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Manufacturing/Packaging??

Old-fashioned models work for analog IDMs

Posted: 03 Dec 2007 ?? ?Print Version ?Bookmark and Share

Keywords:fab-lite? analog IDM? fabless?

Schweber: When you use an outside foundry, you are in effect renting expensive time at a multibillion-dollar facility.

It may be trendy to be fab-lite or even fabless, but for the top-tier analog IDMs, being trendy has never been an objective. Instead, they thrive largely because they prefer to win design-ins by being old-fashioned. And there are good reasons for analog vendors to keep much of their capacity in-house.

A winning analog IC doesn't make money by selling hundreds of thousands of units a month in a spurt, then fading away quickly. The real money-makers sell in modest numbers year after year, a production flow that works for an internal fab but not at an expensive foundry. Further, the deep catalog of leading vendors, with literally thousands of parts is hostile to foundry flow.

Many analog ICs have relatively small die sizes, despite using larger process geometries than digital ICs. As a result, a lot of analog ICs fit on a single wafer. A good analog part has a viable life of five to 10 years or even longer. What outside foundry will want to run your old parts and process, especially if the run is only for a few wafers?

When you use an outside foundry, you are in effect renting expensive time at a multibillion-dollar facility. If, instead, you can own a much cheaper facility and run it at reasonably high utilization, you'll do very well in out-of-pocket cost. Even better, you can pick up used, previous-generation equipment cheaply. To economize further, you can use the facility for many years, without it becoming obsolete. So, you invest less initially, and you keep it going longer. Why abandon that model?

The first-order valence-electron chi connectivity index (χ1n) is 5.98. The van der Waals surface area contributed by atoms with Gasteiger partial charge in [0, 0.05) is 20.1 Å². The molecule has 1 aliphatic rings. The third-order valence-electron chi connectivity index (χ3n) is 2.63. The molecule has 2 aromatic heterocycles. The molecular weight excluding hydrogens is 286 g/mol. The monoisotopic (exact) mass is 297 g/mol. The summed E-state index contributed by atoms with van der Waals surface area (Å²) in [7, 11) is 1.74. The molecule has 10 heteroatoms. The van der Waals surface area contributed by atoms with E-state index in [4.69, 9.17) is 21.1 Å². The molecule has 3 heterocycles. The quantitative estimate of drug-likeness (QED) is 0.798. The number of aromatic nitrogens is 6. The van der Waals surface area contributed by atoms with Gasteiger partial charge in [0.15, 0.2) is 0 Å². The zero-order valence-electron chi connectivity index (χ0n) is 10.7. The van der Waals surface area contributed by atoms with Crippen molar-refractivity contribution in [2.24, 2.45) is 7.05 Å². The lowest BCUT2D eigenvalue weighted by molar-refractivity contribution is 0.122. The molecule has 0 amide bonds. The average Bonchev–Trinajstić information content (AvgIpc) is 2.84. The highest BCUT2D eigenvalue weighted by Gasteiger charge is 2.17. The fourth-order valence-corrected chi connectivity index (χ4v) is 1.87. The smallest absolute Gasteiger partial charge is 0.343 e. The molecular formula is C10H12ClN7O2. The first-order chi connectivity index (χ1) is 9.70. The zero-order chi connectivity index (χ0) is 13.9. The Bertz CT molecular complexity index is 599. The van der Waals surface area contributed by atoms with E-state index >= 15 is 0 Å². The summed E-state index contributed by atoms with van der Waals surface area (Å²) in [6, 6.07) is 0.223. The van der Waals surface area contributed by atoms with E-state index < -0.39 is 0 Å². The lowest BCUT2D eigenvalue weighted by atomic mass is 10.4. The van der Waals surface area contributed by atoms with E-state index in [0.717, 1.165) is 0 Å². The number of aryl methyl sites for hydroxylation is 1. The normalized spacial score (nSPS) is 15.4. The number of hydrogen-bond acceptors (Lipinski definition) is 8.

Process is 'secret sauce'
Then there's the IC process itself. Analog ICs generally don't use the latest digital IC processes; instead, they work on the edges of highly optimized, internally developed processes. Along with topology and test, the processes are part of the "secret sauce" of high-performance analog ICs, and they're not available elsewhere.

Many outside foundries can't, or won't, run these analog-only processes. And if they do run your process, your competitors may have access to it. This doesn't mean foundries have no role in the analog IC world. Foundries can effectively support fabless vendors of ICs that have considerable digital content but only modest analog content and that don't push the envelope of analog performance.

There are even analog-only parts that do well at outside foundries. These are midrange commodity parts that run high volumes, don't need the leading-edge performance and are often replaceable with alternate sources.

But the real money for top-tier vendors is not in that niche. It's in parts that push one or more performance parameters to the edge, often on the strength of the underlying process.

Customers will pay a little more for a superlow-noise instrumentation or RF-front end amplifier, since they absolutely must have that performance. And they'll do it for a long time, rather than having to change and reevaluate their circuit design.

- Bill Schweber
Site Editor, Planet Analog




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